October 17, 2016

What Is The DSM?

What Is The DSM?

The DSM is The Diagnostic and Statistical Manual of Mental Disorders. Published by the American Psychiatric Association, and is, as of this writing, on the fifth version of publication and is known commonly as “The DSM-5”. The DSM is the standard for diagnosis and treating mental health disorders.

“…While these criteria help increase diagnostic reliability (i.e., the likelihood that two doctors would come up with the same diagnosis when using DSM to assess a patient), it is important to remember that these criteria are meant to be used by trained professionals using clinical judgment; they are not meant to be used by the general public in a cookbook fashion.” -The APA

Information in the DSM is used not only as research for the diagnosis and treatment of patients in the United States, countries around the world use the DSM as well. The topics covered in pages of the DSM include causes of mental health disorders, gender and age of onset statistics, and prognosis. Also included in the DSM is research concerning the optimal treatment approaches for mental health disorders.


Another use for the DSM is for clinicians to help insurance companies better understand the future needs of a patient. Since 2015, HIPPA regulations have required that International Classification of Disease (ICD) codes be used. The DSM has included ICD-9 codes since 1980. Now, per HIPPA, ICD-10 codes are used. These codes allow for very specific diagnostic coding. For example:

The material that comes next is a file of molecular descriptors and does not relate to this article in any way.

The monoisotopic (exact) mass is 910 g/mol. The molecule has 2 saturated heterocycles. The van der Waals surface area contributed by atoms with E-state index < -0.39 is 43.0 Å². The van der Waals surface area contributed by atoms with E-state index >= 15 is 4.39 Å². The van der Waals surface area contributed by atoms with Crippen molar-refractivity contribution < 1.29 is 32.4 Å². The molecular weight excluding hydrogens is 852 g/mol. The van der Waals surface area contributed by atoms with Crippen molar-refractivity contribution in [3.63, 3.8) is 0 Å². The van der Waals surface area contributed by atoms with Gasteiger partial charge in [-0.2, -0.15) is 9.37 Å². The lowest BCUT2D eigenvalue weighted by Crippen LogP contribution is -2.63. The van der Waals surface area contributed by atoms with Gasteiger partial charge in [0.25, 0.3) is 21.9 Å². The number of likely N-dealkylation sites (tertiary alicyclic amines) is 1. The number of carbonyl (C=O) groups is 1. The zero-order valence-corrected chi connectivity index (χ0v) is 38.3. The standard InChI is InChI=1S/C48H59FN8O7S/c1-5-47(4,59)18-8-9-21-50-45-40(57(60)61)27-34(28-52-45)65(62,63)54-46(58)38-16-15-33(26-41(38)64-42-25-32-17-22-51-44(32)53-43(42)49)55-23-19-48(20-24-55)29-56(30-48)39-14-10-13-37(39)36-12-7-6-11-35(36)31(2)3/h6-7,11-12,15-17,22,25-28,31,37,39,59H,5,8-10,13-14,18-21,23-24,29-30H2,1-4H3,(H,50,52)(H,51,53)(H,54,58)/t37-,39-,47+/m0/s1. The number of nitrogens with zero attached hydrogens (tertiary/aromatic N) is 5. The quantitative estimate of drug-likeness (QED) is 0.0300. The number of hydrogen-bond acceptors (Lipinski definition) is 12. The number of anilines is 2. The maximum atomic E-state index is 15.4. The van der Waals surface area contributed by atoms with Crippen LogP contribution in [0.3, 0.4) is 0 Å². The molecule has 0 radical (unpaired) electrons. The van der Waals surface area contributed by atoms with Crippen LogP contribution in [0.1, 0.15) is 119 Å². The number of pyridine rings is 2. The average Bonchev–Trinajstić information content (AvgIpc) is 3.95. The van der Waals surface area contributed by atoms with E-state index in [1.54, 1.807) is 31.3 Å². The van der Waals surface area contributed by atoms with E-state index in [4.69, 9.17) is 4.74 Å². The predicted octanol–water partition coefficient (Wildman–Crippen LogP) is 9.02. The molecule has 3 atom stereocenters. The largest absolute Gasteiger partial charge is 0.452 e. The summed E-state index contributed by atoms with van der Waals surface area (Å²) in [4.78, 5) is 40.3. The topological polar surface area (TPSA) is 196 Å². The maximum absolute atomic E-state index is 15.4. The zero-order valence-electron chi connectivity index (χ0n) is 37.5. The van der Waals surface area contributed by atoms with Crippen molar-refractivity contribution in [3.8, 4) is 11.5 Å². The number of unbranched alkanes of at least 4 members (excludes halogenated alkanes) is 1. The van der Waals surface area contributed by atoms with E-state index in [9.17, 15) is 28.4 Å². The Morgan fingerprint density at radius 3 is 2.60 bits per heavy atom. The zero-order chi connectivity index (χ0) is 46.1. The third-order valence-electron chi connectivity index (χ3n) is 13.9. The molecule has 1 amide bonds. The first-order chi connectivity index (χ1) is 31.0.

• Bipolar Disorder II: F31.81
  • Bipolar Disorder, current episode hypomanic: F31.00
  • Bipolar Disorder, current episode depressed, mild: F31:31
  • Bipolar Disorder with Anxiety: F43.22


Released with the great fanfare of controversy, the DSM-5 has had critics for how it organized, influenced, and even about the reliability of the information in the DSM-5.

“Various authorities criticized the fifth edition both before and after it was formally published. Critics assert, for example, that many DSM-5 revisions or additions lack empirical support; inter-rater reliability is low for many disorders; several sections contain poorly written, confusing, or contradictory information; and the psychiatric drug industry unduly influenced the manual’s content. Various scientists have argued that the DSM-5 forces clinicians to make distinctions that are not supported by solid evidence, distinctions that have major treatment implications, including drug prescriptions and the availability of health insurance coverage. General criticism of the DSM-5 ultimately resulted in a petition, signed by many mental healthorganizations, which called for outside review of DSM-5″

Three Components

DSM consists of three major components: the diagnostic classification, the diagnostic criteria sets, and the descriptive text.

The diagnostic classification is the official list of mental disorders recognized in DSM. This is where the ICD code is found.

For each disorder included in DSM, a set of diagnostic criteria indicates symptoms that must be present (and for how long) as well as other symptoms and disorders that must be ruled out.

The third area of DSM is the descriptive text that accompanies each disorder. The text of DSM-5 provides information about each disorder under several headings.

Learn more about Patient and Family Resources from the APA



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